Just about every sports league around the world has rules prohibiting participants from betting on events within the league, with UFC being one of the only exceptions – until now. Today, UFC announced its plans to introduce a ban on wagering among fighters as part of the league’s athlete code of conduct.
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Details about the UFC Betting Ban on Fighters
As reported by ESPN, UFC Chief Business Officer Hunter Campbell, issued a memo to fighters and their teams detailing the rules of the ban. The decision was made to impose the prohibition of wagering on fights by athletes and their associates due to the guidance from state gambling regulators, calling it a natural evolution.
In the memo, Campbell also made sure to address the issue of gambling sponsorships. He stated that the ban on wagering among fighters will not affect their ability to be sponsored by gambling brands.
“As the sport has grown over time, the overwhelming majority of states that regulate sports gambling have some prohibitions on inside betting activity. This was something the UFC set forth in response from governmental agencies, aware we are also subject to governmental regulation as we’re licensed promoters in virtually every state” – says Campbell.
This ban will not only apply to fighters, their teammates and their coaches. Their friends and family members will no longer be able to wager on matches.
Betting Activity Among UFC Fighters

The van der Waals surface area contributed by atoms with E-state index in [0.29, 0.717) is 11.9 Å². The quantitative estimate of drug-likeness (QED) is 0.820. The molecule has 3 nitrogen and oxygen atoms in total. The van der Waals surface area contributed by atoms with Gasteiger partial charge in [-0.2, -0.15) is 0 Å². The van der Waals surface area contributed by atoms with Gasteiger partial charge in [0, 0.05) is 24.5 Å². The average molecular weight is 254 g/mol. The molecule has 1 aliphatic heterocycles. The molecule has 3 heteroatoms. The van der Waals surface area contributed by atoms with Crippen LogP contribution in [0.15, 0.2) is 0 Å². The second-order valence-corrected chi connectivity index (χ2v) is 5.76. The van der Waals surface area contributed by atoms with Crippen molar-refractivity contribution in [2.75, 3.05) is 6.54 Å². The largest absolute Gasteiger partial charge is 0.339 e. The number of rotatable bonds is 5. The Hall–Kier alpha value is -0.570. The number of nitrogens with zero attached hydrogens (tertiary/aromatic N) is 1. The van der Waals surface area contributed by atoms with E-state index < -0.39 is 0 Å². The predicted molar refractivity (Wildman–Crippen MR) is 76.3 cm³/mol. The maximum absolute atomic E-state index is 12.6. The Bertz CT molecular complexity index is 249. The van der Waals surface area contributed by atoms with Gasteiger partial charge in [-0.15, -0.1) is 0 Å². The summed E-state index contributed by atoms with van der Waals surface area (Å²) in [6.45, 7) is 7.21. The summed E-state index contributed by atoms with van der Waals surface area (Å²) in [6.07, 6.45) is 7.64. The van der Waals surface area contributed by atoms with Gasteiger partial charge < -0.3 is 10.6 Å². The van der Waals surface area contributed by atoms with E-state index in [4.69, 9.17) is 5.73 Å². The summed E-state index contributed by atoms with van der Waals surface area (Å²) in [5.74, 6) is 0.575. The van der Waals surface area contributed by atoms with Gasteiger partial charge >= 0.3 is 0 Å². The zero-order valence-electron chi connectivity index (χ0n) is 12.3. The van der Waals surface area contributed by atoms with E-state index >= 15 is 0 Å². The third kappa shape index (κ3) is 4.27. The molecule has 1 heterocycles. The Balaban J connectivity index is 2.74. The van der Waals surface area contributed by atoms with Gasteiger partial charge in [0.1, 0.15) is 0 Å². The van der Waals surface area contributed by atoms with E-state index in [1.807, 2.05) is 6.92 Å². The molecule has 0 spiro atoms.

Among the community of UFC fans, there is speculation that former MMA fighter James Krause is the reason for this ban – although the organization has not commented one way or another. Several months ago, Krause stated that he makes a fair bit of money betting on UFC fights and offering tips.
UFC just issued this memo to fighters and managers regarding a change in their athlete conduct policy:
UFC fighters are now prohibited from gambling on any UFC fight, regardless of if they are involved or not. They can still be sponsored just not allowed to bet at all. pic.twitter.com/6zhuIITxmx
— Ariel Helwani (@arielhelwani) October 17, 2022
It is an interesting conflict of interest, as Krause if also a UFC coach. In other leagues, this activity would have already been illegal, but it is only now that Krause could face penalties for betting on UFC fights in light of the new ban. So, if he wants to continue to make a living from wagering on the sport, he will have to take a break from coaching.
Other fighters, like Justin Jaynes, have also spoken openly about betting on themselves. In fact, you might remember that Conor McGregor tried to wager $3 million on himself back in 2015.
Split Opinions Among Spectators
UFC’s decision to ban betting among fighters has been pretty controversial since it was announced. As is the case with any big change to a sports organization, opinion is divided.
In some camps, UFC fans wonder why there wasn’t already a ban on fighters wagering on UFC matches. Since every other sport league across America takes serious action against insider betting, it seems like a pretty big oversight that there was never an explicit rule against it in the UFC.
Others, however, believe that fighters should be able to increase their revenue by betting on themselves. In 2021, the average UFC fighter made $160,000 – which pales in comparison to the average salary of NFL players ($2.7 million) and NBA players ($7.3 million) – so, many sports fans believe that fighters are well within their right to take a punt on themselves to potentially multiply their paychecks.
What do you think about the UFC’s new betting ban for fighters and their teams?